What were the poignant stories and places that ignited Andrew Wyeth’s most powerful paintings and helped define his vision of Pennsylvania and its history? Through poems narrated in different voices and exclusive photographs of Wyeth’s beloved Chadds Ford, Pennsylvania, readers can journey through the private symbolism that captivated the artist his entire life. Revisit his iconic landscapes, objects, houses, and models. From different perspectives, and for the first time in print, view the famous “hook room” in which Wyeth painted his first important portrait of Karl Kuerner in 1948, the German helmet from "Pine Baron," the model from "Roasted Chestnuts," and the untouched attic room where his neighbor, Helga, secretly posed for fifteen years.
When he died at 91 in 2009, Wyeth’s past remained a living repository brought to bear on the present through his mysterious and deceivingly complex compositions. Chart how the transformative power of his phenomenal visual memory manipulated perspective and, when necessary, even altered reality to achieve his highly personal vision. To the artist, memory was as woven as his fibrous watercolor paper or the painstaking layers of his tempera panels. The poems and photographs in this collection celebrate his metaphoric quality and revivify familiar subjects now transformed by time. What drove this artist to paint every day of his life—from the age of nine all the way into his ninth decade? One of the longest and most detailed artistic careers in the history of art will continue to delight and astonish. As artist Bo Bartlett says in his introduction, David Livewell’s Woven Light “reveals the deeper layers of Andrew Wyeth’s art. These words will be a joy to those familiar with the specifics of Wyeth’s subjects and will bring a new awareness of the paintings to a broader audience.” In the long history of poems taking their departure from paintings, this book offers a unique meditation on how the historic Pennsylvania landscape of Wyeth’s childhood catapulted his artistic genius to the world.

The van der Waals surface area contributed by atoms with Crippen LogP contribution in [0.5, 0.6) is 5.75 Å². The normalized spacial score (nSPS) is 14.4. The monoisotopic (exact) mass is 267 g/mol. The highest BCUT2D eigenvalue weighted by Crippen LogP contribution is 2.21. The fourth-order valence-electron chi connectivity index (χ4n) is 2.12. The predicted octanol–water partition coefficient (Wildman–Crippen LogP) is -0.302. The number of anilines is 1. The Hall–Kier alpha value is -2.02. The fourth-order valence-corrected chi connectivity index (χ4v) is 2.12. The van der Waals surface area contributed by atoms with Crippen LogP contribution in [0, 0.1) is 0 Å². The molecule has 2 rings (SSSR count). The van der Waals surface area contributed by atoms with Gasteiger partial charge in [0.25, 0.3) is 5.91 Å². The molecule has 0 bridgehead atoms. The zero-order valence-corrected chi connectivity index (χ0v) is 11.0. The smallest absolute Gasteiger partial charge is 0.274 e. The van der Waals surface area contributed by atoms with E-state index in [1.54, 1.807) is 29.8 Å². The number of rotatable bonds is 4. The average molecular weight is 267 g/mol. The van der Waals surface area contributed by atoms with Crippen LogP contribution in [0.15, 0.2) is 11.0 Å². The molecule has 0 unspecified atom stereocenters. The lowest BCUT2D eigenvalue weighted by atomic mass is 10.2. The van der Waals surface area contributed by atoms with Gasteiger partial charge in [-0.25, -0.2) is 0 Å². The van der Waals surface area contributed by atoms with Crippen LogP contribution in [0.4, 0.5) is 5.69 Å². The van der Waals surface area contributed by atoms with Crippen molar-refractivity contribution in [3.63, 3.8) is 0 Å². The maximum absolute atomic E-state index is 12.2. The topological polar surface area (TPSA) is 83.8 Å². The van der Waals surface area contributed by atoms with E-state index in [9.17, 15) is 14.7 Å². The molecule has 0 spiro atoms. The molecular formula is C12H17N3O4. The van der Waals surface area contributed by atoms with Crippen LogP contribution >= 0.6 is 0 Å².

“What a fine set of poems about my paintings. They are powerful statements and deeply moving to me.”— Andrew Wyeth (1917-2009)
“I have written music about a number of my brother’s paintings, so when I read these poems I feel music in all forms— quiet pathos and glorious crescendos. They speak eloquently and with great depth.”— Ann Wyeth McCoy (1915-2005)
“These poems see beneath and beyond the surface of the paint. In the vernacular, David Livewell ‘gets it.’ His words reflect insight into the great man’s palette...and life. These poems are ‘wondrous strange’ themselves.” —Peter Ralston, photographer and Wyeth family friend
“David Livewell has the alert, divining eye that Andrew Wyeth’s paintings call for. He captures the detail of each picture admirably, and the brooding romantic atmosphere of some of them.” — Richard Wilbur, Pulitzer-Prize winning poet and former Poet Laureate of the United States